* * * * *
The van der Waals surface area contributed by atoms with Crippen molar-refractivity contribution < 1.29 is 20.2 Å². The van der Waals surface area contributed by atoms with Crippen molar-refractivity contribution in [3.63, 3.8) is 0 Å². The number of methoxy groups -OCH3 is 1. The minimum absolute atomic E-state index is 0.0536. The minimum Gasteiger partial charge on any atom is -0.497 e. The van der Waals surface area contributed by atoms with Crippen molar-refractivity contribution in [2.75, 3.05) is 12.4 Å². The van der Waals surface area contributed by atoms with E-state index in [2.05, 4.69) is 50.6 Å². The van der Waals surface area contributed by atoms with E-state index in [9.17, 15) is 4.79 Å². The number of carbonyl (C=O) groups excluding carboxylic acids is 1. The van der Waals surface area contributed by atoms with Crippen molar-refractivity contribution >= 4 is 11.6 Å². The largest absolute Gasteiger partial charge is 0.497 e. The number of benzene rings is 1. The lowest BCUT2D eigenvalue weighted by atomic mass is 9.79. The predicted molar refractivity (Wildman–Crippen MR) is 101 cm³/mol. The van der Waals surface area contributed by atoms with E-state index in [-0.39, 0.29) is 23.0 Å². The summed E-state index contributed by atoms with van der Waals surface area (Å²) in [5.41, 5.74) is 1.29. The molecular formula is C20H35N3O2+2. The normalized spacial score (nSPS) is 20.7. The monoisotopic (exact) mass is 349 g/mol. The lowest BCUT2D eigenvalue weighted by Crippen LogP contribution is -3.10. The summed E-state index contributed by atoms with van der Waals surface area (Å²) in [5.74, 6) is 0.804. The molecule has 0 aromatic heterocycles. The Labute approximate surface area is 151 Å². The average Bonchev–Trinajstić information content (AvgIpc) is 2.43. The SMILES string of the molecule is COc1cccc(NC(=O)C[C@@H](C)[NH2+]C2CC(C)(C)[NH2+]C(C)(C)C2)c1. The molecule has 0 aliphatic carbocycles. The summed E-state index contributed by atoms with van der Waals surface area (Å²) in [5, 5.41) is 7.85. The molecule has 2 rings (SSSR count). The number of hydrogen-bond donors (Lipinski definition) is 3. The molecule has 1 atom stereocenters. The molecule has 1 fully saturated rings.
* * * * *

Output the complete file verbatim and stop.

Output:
The van der Waals surface area contributed by atoms with Crippen molar-refractivity contribution < 1.29 is 20.2 Å². The van der Waals surface area contributed by atoms with Crippen molar-refractivity contribution in [3.63, 3.8) is 0 Å². The number of methoxy groups -OCH3 is 1. The minimum absolute atomic E-state index is 0.0536. The minimum Gasteiger partial charge on any atom is -0.497 e. The van der Waals surface area contributed by atoms with Crippen molar-refractivity contribution in [2.75, 3.05) is 12.4 Å². The van der Waals surface area contributed by atoms with E-state index in [2.05, 4.69) is 50.6 Å². The van der Waals surface area contributed by atoms with E-state index in [9.17, 15) is 4.79 Å². The number of carbonyl (C=O) groups excluding carboxylic acids is 1. The van der Waals surface area contributed by atoms with Crippen molar-refractivity contribution >= 4 is 11.6 Å². The largest absolute Gasteiger partial charge is 0.497 e. The number of benzene rings is 1. The lowest BCUT2D eigenvalue weighted by atomic mass is 9.79. The predicted molar refractivity (Wildman–Crippen MR) is 101 cm³/mol. The van der Waals surface area contributed by atoms with E-state index in [-0.39, 0.29) is 23.0 Å². The summed E-state index contributed by atoms with van der Waals surface area (Å²) in [5.41, 5.74) is 1.29. The molecular formula is C20H35N3O2+2. The normalized spacial score (nSPS) is 20.7. The monoisotopic (exact) mass is 349 g/mol. The lowest BCUT2D eigenvalue weighted by Crippen LogP contribution is -3.10. The summed E-state index contributed by atoms with van der Waals surface area (Å²) in [5.74, 6) is 0.804. The molecule has 0 aromatic heterocycles. The Labute approximate surface area is 151 Å². The average Bonchev–Trinajstić information content (AvgIpc) is 2.43. The SMILES string of the molecule is COc1cccc(NC(=O)C[C@@H](C)[NH2+]C2CC(C)(C)[NH2+]C(C)(C)C2)c1. The molecule has 0 aliphatic carbocycles. The summed E-state index contributed by atoms with van der Waals surface area (Å²) in [5, 5.41) is 7.85. The molecule has 2 rings (SSSR count). The number of hydrogen-bond donors (Lipinski definition) is 3. The molecule has 1 atom stereocenters. The molecule has 1 fully saturated rings.